This research seeks to secure the source of groundwater from nitrate pollution in Upper Egypt, and moreover, to analyze the brief effect on the efficiency of pumped groundwater of the existing application of chemical nitrogen fertilizers. For this research, a municipal wellfield in Upper Egypt, the Nile valley aquifer, was identified as an examination location. Several water specimens were obtained for water safety and chemically examined. The subsequent segments include analysis and discussion of the consequences.

2. Nitrogen Fertilizers in the Research Field

Nitrate is the most effective fertilizer, based on the level of use and the medical issues of drinking water. Groundwater contamination due to nitrate is a global pandemic. Previous research has demonstrated that the other forms of fertilizer, like potassium, phosphorus and sulfate, do not leach large concentrations into the groundwater table. The primary focus of the present research is thus calculations and discussion about nitrate fertilizers.
Nitrogen is added to the soil in the research area in inorganic or organic forms. The following are the major fertilizer forms used:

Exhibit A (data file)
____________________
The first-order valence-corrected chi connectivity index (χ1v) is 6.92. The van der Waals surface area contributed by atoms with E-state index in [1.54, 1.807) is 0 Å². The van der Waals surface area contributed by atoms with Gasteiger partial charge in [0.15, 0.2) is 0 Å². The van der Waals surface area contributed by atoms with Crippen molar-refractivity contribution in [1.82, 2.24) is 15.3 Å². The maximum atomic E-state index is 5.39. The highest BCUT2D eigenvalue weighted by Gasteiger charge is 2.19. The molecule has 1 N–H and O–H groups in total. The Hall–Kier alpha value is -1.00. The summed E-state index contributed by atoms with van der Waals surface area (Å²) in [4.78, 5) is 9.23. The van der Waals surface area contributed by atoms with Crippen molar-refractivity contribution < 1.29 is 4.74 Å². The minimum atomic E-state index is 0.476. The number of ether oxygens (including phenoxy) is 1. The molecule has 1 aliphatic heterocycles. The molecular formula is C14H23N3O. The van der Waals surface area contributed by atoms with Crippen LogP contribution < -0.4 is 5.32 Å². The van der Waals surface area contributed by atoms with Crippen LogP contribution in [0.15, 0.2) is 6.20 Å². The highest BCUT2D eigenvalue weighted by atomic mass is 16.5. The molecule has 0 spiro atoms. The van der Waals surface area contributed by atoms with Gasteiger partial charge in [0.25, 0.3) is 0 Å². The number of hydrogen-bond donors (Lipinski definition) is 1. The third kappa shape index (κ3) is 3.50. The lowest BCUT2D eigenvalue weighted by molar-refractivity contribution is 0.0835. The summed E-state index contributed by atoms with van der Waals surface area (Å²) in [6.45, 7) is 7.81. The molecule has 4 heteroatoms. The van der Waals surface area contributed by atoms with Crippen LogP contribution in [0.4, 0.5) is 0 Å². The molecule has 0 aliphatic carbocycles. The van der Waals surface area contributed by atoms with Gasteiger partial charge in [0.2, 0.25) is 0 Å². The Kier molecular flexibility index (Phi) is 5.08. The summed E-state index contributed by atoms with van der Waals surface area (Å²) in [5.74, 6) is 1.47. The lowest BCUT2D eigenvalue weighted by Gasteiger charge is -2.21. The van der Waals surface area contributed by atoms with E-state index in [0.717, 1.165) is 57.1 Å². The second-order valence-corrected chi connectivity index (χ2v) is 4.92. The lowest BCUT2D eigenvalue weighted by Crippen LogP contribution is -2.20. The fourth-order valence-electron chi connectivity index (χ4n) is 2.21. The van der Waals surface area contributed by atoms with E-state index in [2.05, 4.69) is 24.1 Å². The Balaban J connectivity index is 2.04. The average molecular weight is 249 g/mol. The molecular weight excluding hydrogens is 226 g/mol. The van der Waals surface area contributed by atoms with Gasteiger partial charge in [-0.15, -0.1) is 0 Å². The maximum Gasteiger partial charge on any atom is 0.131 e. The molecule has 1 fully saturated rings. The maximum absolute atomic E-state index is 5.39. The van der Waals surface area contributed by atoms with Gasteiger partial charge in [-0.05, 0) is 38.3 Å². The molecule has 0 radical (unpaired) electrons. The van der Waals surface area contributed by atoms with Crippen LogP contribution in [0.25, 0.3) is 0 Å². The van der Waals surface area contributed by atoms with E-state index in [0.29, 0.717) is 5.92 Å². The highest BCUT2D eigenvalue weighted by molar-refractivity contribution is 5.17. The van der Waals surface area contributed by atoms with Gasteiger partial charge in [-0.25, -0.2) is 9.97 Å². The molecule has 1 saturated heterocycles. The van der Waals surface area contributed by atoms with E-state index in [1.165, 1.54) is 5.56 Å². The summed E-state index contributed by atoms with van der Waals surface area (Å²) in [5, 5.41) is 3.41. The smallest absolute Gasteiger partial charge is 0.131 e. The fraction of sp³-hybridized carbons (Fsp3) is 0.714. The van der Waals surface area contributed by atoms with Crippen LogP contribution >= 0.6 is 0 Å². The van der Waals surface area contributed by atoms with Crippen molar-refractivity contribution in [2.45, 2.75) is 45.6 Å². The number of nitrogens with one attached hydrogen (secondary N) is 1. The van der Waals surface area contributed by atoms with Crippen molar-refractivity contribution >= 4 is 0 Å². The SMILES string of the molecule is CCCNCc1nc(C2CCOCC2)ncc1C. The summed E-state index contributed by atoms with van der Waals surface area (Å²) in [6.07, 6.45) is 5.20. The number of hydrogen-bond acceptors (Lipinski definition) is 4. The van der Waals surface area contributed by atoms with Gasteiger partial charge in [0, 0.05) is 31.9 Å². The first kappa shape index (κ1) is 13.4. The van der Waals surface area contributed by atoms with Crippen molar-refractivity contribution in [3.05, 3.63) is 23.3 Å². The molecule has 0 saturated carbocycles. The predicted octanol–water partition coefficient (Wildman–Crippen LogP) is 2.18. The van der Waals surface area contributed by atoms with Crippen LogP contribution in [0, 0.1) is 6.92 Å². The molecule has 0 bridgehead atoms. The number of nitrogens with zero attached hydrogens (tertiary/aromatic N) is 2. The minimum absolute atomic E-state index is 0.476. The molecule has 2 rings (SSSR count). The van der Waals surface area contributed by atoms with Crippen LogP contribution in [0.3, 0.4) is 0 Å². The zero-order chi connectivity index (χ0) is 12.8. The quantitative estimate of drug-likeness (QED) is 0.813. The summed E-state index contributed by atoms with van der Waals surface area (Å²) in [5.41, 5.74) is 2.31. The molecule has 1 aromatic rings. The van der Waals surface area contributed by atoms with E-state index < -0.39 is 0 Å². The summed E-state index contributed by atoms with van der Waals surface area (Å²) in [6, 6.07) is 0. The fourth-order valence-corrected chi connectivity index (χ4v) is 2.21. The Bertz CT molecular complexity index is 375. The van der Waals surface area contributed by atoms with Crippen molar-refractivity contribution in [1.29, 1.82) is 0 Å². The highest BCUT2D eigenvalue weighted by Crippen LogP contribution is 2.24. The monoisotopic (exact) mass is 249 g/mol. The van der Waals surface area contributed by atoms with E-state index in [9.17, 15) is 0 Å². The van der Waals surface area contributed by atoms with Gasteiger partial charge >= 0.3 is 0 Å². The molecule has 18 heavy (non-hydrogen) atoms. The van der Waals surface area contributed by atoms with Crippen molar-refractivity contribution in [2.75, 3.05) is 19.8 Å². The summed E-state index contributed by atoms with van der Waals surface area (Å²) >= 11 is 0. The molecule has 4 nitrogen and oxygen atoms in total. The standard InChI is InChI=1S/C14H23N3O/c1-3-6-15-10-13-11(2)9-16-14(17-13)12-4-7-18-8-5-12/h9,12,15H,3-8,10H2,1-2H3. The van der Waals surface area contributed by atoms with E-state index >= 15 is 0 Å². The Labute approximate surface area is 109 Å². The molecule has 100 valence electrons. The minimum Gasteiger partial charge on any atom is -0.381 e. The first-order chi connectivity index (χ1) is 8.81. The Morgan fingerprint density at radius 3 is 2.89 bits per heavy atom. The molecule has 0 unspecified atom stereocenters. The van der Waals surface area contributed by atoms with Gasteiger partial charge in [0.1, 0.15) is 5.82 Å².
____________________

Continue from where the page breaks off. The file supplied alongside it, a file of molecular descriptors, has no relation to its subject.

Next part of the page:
• Urea (NH2)2CO (46.5% N)
  • Ammonium nitrate NH4NO3 (33.5% N)
  • Ammonium sulfate NH4SO4 (20.6% N)
  • Calcium nitrate (NO3)2Ca (15.5% N)
Nitrate, nevertheless, is the very predominant nitrogen species, extremely active in groundwater, and is not consumed by soil grains. The primary internal soil reactions that affect both nitrate mobility and leaching quantity are nitrification, mineralization-immobilization and denitrification, in contrast to plant uptake as well as fertilizer application, as illustrated in Figure 1 [3,9,10]. Nitrate is obtained primarily from the fertilizers in the form of nitrate or by the vadose zone’s nitrification process. Microbial oxidation of ammonium into nitrite ( NO 2 ) and then to nitrate is known as nitrification. The two ultimate NH 4 +   to NO 3 oxidation equations are specified in Equations (1) and (2):
2 NH 4 +   +   O 2     2 NO 2   +   2 H 2 O   +   4 H +  
2 NO 2   +   O 2     2 NO 3  
In contrast to the depletion of nitrogen from the core areas, this is the primary reaction as it converts the comparatively unresponsive ammonium ion into nitrate that can then be denitrified or leached.